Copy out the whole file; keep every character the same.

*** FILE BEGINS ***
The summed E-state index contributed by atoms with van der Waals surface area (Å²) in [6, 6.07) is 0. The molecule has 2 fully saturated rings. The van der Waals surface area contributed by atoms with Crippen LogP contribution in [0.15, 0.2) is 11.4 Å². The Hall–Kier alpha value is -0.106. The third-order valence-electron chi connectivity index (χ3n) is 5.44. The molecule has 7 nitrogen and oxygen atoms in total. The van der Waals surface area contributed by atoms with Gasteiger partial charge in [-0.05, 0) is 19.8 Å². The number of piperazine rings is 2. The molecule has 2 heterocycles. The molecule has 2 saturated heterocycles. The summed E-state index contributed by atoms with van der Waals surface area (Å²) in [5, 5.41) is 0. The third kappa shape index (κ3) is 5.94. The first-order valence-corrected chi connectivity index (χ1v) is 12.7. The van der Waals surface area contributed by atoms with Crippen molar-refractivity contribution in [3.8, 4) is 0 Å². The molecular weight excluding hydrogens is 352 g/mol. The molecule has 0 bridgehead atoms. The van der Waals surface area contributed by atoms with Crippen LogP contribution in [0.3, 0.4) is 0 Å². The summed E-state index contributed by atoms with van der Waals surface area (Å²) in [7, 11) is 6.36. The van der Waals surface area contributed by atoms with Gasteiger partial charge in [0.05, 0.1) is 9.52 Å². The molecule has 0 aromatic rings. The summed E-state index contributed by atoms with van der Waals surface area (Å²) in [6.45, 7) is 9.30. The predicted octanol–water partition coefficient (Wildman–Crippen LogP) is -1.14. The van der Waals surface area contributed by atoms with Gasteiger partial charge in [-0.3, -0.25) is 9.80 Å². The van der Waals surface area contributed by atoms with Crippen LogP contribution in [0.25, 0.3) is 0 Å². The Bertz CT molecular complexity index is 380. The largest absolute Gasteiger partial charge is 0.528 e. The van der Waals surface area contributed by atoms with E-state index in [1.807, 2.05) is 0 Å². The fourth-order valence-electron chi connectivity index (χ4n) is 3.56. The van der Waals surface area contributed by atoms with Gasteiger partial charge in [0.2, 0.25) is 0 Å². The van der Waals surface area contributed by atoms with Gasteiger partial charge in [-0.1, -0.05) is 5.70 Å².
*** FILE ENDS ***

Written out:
The summed E-state index contributed by atoms with van der Waals surface area (Å²) in [6, 6.07) is 0. The molecule has 2 fully saturated rings. The van der Waals surface area contributed by atoms with Crippen LogP contribution in [0.15, 0.2) is 11.4 Å². The Hall–Kier alpha value is -0.106. The third-order valence-electron chi connectivity index (χ3n) is 5.44. The molecule has 7 nitrogen and oxygen atoms in total. The van der Waals surface area contributed by atoms with Gasteiger partial charge in [-0.05, 0) is 19.8 Å². The number of piperazine rings is 2. The molecule has 2 heterocycles. The molecule has 2 saturated heterocycles. The summed E-state index contributed by atoms with van der Waals surface area (Å²) in [5, 5.41) is 0. The third kappa shape index (κ3) is 5.94. The first-order valence-corrected chi connectivity index (χ1v) is 12.7. The van der Waals surface area contributed by atoms with Crippen molar-refractivity contribution in [3.8, 4) is 0 Å². The molecular weight excluding hydrogens is 352 g/mol. The molecule has 0 bridgehead atoms. The van der Waals surface area contributed by atoms with Crippen LogP contribution in [0.3, 0.4) is 0 Å². The summed E-state index contributed by atoms with van der Waals surface area (Å²) in [7, 11) is 6.36. The van der Waals surface area contributed by atoms with Gasteiger partial charge in [0.05, 0.1) is 9.52 Å². The molecule has 0 aromatic rings. The summed E-state index contributed by atoms with van der Waals surface area (Å²) in [6.45, 7) is 9.30. The predicted octanol–water partition coefficient (Wildman–Crippen LogP) is -1.14. The van der Waals surface area contributed by atoms with Gasteiger partial charge in [-0.3, -0.25) is 9.80 Å². The van der Waals surface area contributed by atoms with Crippen LogP contribution in [0.25, 0.3) is 0 Å². The Bertz CT molecular complexity index is 380. The largest absolute Gasteiger partial charge is 0.528 e. The van der Waals surface area contributed by atoms with E-state index in [1.807, 2.05) is 0 Å². The fourth-order valence-electron chi connectivity index (χ4n) is 3.56. The van der Waals surface area contributed by atoms with Gasteiger partial charge in [0.2, 0.25) is 0 Å². The van der Waals surface area contributed by atoms with Gasteiger partial charge in [-0.1, -0.05) is 5.70 Å².